The question as to what Lib Dems have "got out" of the coalition has a range of answers. Much is subjective. As you rightly state, not everyone is a political anorak. This is why the party has to promote the benefits of coalition, although admittedly it seems to be struggling in doing so.

Andrew said...

The cannabis issue - you see this as an issue of personal liberty - fair enough. As far as questions of personal liberty go, it's hardly in the same league as anti-terror legislation. But it affects more people (my mum has MS), that is true. I'm not sure though that this is such a defining issue. Firstly, the fact that the Lib Dems haven't managed to convince the Tory party to change their mind on the matter is hardly surprising. Secondly, as you observe, none of the other parties has a credible approach. And I really don't see 400,000 votes being lost because Lib Dem MPs in coalition haven't persuaded their Conservative colleagues (who are, after all, the majority party) to turn their back on their traditional attitudes and embrace positive change. I simply can't envisage an election being won or lost over the freedom to access cannabis.

The RAF cuts will definitely NOT help, especially in Fife. The Lib Dems ae hardly in contention for any seats on the Clyde. I expect this to make some impact, although how much remains to be seen. Admittedly, I don't know enough about other local factors in play in the Fife area - and it's these local factors that could be equally as important, if not more so, than national issues.

Tactical voting will play a role. But the vast majority of Lib Dem seats can not be said to have been won primarily because of tactical voting (with a couple of notable exceptions). There will also be tactical voting against the Tories and the SNP...I don't doubt that we will not be the beneficiaries of tactical voting this time around but I would argue that was also the case in 2007. Of course, there will be tactical voting against us, probably to Labour, but this may not necessarily have any significant effect on the overall picture.

I still maintain that voters are sufficiently knowledgeable to make the distinction between Holyrood and Westminster, and between Tavish Scott and Nick Clegg. And the electoral system (especially the fact that either Labour or the SNP picking up constituency seats at the expense of ourselves would reduce the scope for them picking up regional seats) means the wipeout that so many are predicting is unlikely to happen.

The Greens may make some progress, but it will probably be minimal. Patrick Harvie is doing his best to rid the Greens of any political credibility.

Realistically, I'm not suggesting this will be the Lib Dems' finest hour. But the electoral system means that the kind of meltdown some are predicting is almost impossible. I expect to lose some seats but will also to hold on to many, especially those with significant majorities.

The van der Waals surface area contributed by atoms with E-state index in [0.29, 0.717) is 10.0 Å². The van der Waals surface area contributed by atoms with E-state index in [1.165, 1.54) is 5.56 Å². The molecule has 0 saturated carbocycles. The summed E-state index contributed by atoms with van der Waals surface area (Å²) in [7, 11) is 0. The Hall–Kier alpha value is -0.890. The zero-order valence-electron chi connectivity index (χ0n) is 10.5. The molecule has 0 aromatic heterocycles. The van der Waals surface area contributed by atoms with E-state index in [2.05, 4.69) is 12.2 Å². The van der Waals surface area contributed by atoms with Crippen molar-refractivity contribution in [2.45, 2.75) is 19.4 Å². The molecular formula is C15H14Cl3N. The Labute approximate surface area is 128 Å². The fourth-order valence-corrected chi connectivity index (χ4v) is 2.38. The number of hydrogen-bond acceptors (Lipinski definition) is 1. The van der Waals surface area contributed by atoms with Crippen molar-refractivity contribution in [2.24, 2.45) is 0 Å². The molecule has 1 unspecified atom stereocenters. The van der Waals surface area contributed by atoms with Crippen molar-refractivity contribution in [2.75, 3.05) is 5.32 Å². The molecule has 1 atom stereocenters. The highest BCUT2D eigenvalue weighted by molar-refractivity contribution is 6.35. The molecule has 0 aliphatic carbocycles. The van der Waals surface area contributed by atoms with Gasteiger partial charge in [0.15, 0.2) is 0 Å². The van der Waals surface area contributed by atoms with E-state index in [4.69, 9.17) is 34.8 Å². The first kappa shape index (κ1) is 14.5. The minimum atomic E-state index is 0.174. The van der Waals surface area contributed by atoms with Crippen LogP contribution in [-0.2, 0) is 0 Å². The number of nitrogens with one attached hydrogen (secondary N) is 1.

There is a fundamental safety mechanism in the electoral system, designed as it was to prevent an SNP majority government (and therefore any majority government). As I pointed out, for the absolute meltdown some have predicted to take place, we'd have to poll even lower than the SSP did in 2003. I can't see that realistically.

The election will represent a huge challenge to us and to Tavish Scott in particular. A focus on Scottish issues rather than Nick Clegg and Westminster would be welcome, from both our own party and the media. The danger is that media negativity and predictions of catastrophe become self-fulfilling and Lib Dem activists end up actually believing this rather than reflecting soberly on reality.

Andrew said...

We've actually got quite a lot to be positive about as a party, the challenge is to communictae what is so positive about us and our message to voters. I could be wrong of course, and come May we'll have no MSPs and be in a far worse position than anyone imagined. But I'd rather go into an election taking a positive message to the voters than entering a campaign believing the worst. In any case, I really don't believe the worst and I don't think the media really do either - plus I'd rather believe Professor Bort or even the less positive but equally realistic Professor Curtice, who actually know a bit about psephology, than I would the views of the Daily Record.

You're obviously either a Lib Dem member or supporter. Like you, I'm not thrilled with everything that's happened in the last few months. Some of this is the inevitable consequence of being a minor party in a coalition dominated by Tories. However, admittedly some of our difficulties have been down to poor leadership decisions and weak management.

Still, Tavish Scott deserves none of this and neither do the Lib Dems in Holyrood. They can not be blamed for the actions of the UK government, especially for example on tuition fees which Margeret Smith MSP (for one) has been outspokenly in opposition to.